By Dave Lindorff
One of the great mantras of the modern economics profession is that markets know best, and that the collective "wisdom" of investors is generally correct.
I've never really believed that, having spent years writing about business and finance. In fact, my interviews with market strategists, Wall Street economists and portfolio managers have convinced me that it's the rare investor or analyst who has done much serious reading of history, political science or even economics and finance for that matter. Sure, some people can be very good at analyzing the worth and the potential of a specific company, but when it comes to macroeconomic trends, most of the explanations you get are very narrowly focussed and ignorant, showing little concern for or understanding of the great drivers of history, economics or politics.
That said, I'm still left scratching my head at today's roughly 3% jump in the US equities market, which the investment analyst community is attributing to a report by the relatively obscure Institute for Supply Management, which announced that its index of manufacturing activity in the US had risen a bit to 56.3, instead of dipping slightly, as had been predicted by analysts.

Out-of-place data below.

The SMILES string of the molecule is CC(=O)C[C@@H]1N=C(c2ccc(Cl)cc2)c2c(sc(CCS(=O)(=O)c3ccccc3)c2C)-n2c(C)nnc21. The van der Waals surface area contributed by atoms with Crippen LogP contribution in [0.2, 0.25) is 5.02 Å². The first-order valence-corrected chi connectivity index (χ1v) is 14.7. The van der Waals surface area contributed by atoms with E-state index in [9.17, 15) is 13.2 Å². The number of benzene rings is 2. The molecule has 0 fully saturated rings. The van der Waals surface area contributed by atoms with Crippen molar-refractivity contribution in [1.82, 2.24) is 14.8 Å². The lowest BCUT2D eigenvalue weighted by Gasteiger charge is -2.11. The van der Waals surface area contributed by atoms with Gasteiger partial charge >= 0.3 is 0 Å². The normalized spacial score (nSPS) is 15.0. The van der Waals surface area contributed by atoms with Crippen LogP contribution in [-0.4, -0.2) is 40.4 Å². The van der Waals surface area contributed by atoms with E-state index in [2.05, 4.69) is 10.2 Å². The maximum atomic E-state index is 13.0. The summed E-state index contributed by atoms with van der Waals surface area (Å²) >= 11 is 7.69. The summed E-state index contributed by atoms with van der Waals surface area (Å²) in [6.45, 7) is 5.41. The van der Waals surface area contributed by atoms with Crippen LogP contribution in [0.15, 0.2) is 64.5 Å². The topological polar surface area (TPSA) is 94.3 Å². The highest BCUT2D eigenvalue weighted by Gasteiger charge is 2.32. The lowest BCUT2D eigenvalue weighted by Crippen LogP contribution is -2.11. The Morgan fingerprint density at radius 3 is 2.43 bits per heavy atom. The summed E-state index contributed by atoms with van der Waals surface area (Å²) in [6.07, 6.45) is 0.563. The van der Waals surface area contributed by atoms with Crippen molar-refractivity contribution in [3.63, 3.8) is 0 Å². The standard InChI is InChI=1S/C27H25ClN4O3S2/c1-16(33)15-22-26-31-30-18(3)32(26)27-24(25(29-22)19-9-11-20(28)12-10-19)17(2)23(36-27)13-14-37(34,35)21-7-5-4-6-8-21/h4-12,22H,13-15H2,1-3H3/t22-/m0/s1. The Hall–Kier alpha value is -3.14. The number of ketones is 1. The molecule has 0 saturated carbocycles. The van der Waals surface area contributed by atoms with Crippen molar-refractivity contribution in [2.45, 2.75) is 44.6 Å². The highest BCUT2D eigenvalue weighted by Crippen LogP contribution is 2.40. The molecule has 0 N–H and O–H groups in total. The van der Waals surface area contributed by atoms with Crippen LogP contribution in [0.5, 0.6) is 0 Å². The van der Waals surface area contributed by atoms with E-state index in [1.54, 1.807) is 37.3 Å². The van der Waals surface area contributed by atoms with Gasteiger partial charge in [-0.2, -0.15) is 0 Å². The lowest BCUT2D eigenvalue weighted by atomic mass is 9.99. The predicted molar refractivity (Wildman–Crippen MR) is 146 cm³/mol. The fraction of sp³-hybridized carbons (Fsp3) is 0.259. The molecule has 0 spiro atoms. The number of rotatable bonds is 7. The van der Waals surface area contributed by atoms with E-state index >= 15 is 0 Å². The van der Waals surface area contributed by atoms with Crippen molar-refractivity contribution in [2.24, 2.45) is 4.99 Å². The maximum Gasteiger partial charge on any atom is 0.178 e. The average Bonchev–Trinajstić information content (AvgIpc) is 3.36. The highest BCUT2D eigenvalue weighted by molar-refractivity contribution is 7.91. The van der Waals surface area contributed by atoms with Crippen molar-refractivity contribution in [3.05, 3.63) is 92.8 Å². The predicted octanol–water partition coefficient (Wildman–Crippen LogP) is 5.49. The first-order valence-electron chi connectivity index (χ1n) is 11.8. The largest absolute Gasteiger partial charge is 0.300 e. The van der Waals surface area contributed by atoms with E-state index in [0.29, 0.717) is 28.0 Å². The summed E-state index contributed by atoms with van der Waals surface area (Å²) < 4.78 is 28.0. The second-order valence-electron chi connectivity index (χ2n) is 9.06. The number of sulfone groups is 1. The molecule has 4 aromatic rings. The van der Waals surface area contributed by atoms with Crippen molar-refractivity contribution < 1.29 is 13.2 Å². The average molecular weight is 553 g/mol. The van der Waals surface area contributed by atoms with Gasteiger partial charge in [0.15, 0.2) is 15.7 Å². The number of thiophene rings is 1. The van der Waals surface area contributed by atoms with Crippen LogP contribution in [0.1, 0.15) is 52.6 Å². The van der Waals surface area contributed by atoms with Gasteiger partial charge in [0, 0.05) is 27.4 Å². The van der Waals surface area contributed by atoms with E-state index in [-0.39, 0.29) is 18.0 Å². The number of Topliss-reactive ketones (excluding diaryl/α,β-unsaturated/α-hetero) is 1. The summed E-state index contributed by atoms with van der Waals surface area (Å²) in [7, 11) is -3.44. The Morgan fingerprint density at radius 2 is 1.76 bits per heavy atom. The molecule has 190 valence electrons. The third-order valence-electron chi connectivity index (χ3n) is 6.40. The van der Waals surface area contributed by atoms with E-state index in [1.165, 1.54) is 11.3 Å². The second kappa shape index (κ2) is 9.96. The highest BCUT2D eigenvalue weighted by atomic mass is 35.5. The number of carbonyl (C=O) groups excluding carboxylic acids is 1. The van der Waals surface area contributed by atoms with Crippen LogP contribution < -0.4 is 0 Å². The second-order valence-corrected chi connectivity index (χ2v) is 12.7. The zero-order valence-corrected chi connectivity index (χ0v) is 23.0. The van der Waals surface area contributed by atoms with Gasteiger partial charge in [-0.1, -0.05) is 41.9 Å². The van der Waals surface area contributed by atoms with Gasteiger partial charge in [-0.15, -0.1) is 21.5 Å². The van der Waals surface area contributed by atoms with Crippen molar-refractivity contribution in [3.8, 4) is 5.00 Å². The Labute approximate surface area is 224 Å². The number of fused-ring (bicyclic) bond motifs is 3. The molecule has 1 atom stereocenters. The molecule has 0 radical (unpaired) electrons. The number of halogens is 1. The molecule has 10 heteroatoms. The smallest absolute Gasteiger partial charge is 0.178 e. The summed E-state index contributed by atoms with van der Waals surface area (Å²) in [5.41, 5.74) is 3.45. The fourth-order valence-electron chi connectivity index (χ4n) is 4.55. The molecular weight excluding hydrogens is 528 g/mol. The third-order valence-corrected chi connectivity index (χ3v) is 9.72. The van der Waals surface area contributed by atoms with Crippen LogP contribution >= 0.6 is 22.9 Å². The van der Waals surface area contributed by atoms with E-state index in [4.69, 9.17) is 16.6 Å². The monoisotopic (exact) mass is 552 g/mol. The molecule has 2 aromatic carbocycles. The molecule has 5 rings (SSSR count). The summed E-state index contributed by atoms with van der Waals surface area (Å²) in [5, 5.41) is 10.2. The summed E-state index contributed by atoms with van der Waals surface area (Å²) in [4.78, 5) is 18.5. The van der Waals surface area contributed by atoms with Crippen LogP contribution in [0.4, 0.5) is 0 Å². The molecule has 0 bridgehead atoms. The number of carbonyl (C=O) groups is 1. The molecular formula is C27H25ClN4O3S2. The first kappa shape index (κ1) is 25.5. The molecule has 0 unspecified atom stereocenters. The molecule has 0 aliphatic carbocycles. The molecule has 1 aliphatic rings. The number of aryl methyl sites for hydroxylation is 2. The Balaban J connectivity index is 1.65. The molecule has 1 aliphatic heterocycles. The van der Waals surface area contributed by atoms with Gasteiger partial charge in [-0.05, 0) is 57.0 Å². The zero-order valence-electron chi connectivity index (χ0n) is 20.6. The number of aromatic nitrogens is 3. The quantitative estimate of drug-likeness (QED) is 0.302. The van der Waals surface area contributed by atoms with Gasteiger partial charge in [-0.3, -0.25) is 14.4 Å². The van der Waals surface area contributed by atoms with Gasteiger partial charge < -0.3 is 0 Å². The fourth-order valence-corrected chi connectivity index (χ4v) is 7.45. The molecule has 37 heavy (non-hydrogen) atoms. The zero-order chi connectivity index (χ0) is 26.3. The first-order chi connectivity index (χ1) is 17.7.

Word that manufacturing was improving led to a stampede into equities by investors, especially into the stocks of manufacturing companies like Caterpillar, United Technologies and Boeing, which all jumped by 1-3% for the day.
But here's the thing. It might nice to see manufacturing orders picking up, but manufacturing in the US only represents a puny 12% of the US economy, a share that has been falling steadily for decades as US companies shift production month after month, year after year overseas. It would take one hell of a boom in manufacturing to kick start a US economy in which one in five workers is either out of work, working part-time while wanting full-time work, or has given up looking for work because there are no jobs...
For the rest of this article by DAVE LINDORFF in This CantBeHappening!, the new independent online newspaper, please go to: ThisCantBeHappening!